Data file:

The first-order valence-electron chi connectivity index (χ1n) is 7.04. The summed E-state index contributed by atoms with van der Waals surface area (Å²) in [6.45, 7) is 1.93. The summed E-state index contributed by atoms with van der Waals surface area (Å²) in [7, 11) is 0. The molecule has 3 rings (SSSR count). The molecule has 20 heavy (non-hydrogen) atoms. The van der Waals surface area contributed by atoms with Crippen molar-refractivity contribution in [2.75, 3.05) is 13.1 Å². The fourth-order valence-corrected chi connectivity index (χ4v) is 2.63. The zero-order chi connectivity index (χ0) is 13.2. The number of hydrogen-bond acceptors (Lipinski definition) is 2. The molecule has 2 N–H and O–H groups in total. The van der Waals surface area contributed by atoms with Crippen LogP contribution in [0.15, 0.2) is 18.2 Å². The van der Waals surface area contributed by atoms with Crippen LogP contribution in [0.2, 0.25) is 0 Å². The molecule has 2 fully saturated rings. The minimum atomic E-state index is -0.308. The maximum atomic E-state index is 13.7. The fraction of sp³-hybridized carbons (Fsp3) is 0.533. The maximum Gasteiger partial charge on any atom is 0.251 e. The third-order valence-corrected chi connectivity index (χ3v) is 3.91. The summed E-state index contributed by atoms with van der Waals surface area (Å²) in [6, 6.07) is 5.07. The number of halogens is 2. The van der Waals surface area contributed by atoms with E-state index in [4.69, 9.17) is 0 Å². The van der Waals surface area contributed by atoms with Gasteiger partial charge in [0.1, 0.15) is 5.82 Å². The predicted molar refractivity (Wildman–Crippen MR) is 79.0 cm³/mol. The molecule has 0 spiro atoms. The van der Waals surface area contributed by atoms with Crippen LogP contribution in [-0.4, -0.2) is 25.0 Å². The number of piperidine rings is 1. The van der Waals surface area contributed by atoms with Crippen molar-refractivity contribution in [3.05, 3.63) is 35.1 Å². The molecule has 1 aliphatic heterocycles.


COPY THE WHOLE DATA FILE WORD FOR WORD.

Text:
The first-order valence-electron chi connectivity index (χ1n) is 7.04. The summed E-state index contributed by atoms with van der Waals surface area (Å²) in [6.45, 7) is 1.93. The summed E-state index contributed by atoms with van der Waals surface area (Å²) in [7, 11) is 0. The molecule has 3 rings (SSSR count). The molecule has 20 heavy (non-hydrogen) atoms. The van der Waals surface area contributed by atoms with Crippen molar-refractivity contribution in [2.75, 3.05) is 13.1 Å². The fourth-order valence-corrected chi connectivity index (χ4v) is 2.63. The zero-order chi connectivity index (χ0) is 13.2. The number of hydrogen-bond acceptors (Lipinski definition) is 2. The molecule has 2 N–H and O–H groups in total. The van der Waals surface area contributed by atoms with Crippen LogP contribution in [0.15, 0.2) is 18.2 Å². The van der Waals surface area contributed by atoms with Crippen LogP contribution in [0.2, 0.25) is 0 Å². The molecule has 2 fully saturated rings. The minimum atomic E-state index is -0.308. The maximum atomic E-state index is 13.7. The fraction of sp³-hybridized carbons (Fsp3) is 0.533. The maximum Gasteiger partial charge on any atom is 0.251 e. The third-order valence-corrected chi connectivity index (χ3v) is 3.91. The summed E-state index contributed by atoms with van der Waals surface area (Å²) in [6, 6.07) is 5.07. The number of halogens is 2. The van der Waals surface area contributed by atoms with E-state index in [4.69, 9.17) is 0 Å². The van der Waals surface area contributed by atoms with Gasteiger partial charge in [0.1, 0.15) is 5.82 Å². The predicted molar refractivity (Wildman–Crippen MR) is 79.0 cm³/mol. The molecule has 0 spiro atoms. The van der Waals surface area contributed by atoms with Crippen LogP contribution in [-0.4, -0.2) is 25.0 Å². The number of piperidine rings is 1. The van der Waals surface area contributed by atoms with Crippen molar-refractivity contribution in [3.05, 3.63) is 35.1 Å². The molecule has 1 aliphatic heterocycles.